Multicolour.com Launches Alexandrite, The Tsarstone Collectors Guide and 300 Carefully Graded Alexandrite Lots Online

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Multicolour.com launched Alexandrite, The Tsarstone Collectors Guide, written to help retail jewelers and private collectors to promote and sell Alexandrite gemstones.

On 17 April 1834, the Russian Empire was celebrating the sixteenth birthday of the future Tsar Alexander II, one of the most controversial characters in Russian history. At around the same time, a colour changing gemstone was found in the Urals's Izumrudnye Kopi (Emerald mines) on the Tokovaya River, 85 versts (96 kilometres) to the east of Ekaterinburg and the noble story of the most scarce and fascinating precious stone was born and irrevocably associated with Alexander II, through being named in his honour - Alexandrite.

The mystical dualism of Alexandrite lies within Tsar Alexander II's figure who ascended the throne during Russia's defeat in the Crimean War of 1855. The early part of his reign was characterised by sweeping reforms and his liberal approach earned him the title of "Tsar Liberator." The green of Alexandrite in daylight was taken to represent the hope and revival brought to Russia by Alexander II's efforts. "Green morning full of hopes" came into the lives of many when Alexander II emancipated the serfs and initiated the transformation of the flagging agrarian Russian economy into an industrial state.

Ironically, Alexander II's liberalization and shift to a policy of reaction later in his reign was vital in breeding the Russian revolutionary movement that ultimately brought the end to the Russian Imperial family and the fall of the Russian Empire. The hope was tainted by blood and many believed that the red of Alexandrite under candlelight prophesied the forthcoming "bloody evening" for the Third Rome where Alexander II was the first royal sacrifice.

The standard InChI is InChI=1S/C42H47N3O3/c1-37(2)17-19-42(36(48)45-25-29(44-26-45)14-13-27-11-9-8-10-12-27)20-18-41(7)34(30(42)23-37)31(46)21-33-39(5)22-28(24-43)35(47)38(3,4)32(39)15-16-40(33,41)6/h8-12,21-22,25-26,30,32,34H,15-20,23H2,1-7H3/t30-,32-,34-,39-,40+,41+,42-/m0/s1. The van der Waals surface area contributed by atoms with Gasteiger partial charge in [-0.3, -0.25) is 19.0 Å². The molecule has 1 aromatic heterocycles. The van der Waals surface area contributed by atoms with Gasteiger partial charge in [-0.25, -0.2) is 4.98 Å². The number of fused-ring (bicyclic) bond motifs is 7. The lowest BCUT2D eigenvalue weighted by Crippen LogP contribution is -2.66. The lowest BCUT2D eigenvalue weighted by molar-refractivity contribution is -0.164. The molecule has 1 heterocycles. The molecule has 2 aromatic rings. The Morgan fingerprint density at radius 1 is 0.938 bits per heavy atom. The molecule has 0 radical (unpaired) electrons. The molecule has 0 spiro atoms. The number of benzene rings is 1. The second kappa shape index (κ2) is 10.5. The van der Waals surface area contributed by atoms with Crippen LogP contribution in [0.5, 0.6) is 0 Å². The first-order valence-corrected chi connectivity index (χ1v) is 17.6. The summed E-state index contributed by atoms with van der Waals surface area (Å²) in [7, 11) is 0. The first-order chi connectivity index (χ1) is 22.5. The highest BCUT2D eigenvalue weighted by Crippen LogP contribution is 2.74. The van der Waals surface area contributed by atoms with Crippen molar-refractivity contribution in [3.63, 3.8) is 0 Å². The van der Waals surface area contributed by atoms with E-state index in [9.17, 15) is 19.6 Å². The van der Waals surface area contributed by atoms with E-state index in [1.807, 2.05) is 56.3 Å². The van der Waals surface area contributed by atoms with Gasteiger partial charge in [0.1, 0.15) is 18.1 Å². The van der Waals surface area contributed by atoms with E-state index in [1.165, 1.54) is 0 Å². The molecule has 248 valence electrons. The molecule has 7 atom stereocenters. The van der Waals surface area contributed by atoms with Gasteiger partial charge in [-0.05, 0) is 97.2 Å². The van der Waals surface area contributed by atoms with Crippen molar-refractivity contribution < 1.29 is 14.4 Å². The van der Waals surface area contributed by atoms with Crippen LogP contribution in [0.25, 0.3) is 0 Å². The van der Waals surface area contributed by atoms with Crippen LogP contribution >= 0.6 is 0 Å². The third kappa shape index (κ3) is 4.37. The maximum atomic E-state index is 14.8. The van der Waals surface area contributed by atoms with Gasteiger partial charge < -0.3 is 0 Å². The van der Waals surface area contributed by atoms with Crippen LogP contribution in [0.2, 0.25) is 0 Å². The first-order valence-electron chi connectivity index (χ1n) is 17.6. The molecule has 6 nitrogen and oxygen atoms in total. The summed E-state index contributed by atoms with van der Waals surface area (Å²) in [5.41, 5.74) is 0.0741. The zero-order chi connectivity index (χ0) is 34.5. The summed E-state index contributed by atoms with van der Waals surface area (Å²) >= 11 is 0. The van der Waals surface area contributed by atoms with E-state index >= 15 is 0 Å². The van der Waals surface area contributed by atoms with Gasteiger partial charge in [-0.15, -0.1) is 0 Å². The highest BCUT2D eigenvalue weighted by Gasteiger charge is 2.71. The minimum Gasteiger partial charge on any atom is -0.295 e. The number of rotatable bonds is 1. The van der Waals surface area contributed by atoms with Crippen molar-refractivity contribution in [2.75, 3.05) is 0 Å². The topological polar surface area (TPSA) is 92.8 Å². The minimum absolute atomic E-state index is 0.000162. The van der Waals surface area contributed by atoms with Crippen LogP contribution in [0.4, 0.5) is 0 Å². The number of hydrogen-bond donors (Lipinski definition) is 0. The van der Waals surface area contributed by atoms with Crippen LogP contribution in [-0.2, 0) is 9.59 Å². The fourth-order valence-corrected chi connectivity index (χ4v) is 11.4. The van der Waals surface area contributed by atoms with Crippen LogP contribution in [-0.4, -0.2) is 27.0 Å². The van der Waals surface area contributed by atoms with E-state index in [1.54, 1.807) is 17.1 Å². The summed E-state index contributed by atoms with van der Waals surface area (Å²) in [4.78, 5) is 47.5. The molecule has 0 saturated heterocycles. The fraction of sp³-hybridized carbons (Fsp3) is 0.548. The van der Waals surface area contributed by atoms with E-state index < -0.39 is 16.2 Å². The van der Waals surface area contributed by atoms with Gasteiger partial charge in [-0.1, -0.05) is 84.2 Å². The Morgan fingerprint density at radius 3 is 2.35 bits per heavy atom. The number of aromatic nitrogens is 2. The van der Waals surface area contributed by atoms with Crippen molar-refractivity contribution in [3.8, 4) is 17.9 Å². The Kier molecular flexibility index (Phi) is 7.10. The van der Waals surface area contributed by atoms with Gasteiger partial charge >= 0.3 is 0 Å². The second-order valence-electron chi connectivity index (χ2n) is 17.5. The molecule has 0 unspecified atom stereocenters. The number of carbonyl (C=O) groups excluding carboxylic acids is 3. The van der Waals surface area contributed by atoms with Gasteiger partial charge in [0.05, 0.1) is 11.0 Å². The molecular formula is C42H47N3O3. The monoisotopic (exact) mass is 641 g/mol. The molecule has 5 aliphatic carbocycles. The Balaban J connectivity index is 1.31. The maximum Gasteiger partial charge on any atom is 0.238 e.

On July 17, 1918, Nicholas the Bloody ( Nicholas II), the last Tsar to reign over Russia, was executed along with his family without trial by firing squad and finished off by bayonets, in the basement of the Ipatiev House where they had been imprisoned. When the men came to undress the the Nicholas II's daughters bodies, they found that Alexandra, Olga, Tatiana, Maria, and Anastasia were wearing bodices made almost entirely of diamonds, emeralds, alexandrites and other precious stones and gold jewels, a luxury body armour made by their mother Alexandra for a rainy day.

From the Tsar Liberator who brought green morning full of hopes to the last Tsar, Nicholas the Bloody facing the last days of the Tsarist Russia, the story had turned full circle as the last of Romanovs laid in blood and gemstones in the very place where the symbol of their grandfather had been discovered. Like the supplies of Alexandrite which been reduced to almost nothing by the turn of the twentieth century, the last of the Russian nobility and monarchists also disappeared in exile and in labour camps.

"Look, here it is, the prophetic Russian stone! O crafty Siberian. It was always green as hope and only toward evening was it suffused with blood."

Full illustrated version of this chapter available online at: http://www.multicolour.com/alexandrite/chapter1/

About Multicolour Gems Ltd

Multicolour Gems Ltd is a major importer and processor of rough stones from East Africa and Madagascar. An online leader and wholesaler of precious and semiprecious gemstones, their website is located at http://www.multicolour.com.

Multicolour.com offers consumers a fast and easy way to buy gemstones at wholesale prices with complete confidence. Gemstones are selected and strictly graded according to GIA colored stone grading standards and 3rd party certification is available. The well designed website is easy to navigate and offers over 10,000 natural gemstones including an extensive selection of Alexandrites in a variety shapes, sizes, and price ranges. Multicolour Gems is located in Bangkok Thailand. The company can be reached by phone at 1-866-900-GEMS in USA.

Online now, over 300 carefully graded Alexandrite lots. http://www.multicolour.com/gemstones/alexandrite.html

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David Weinberg
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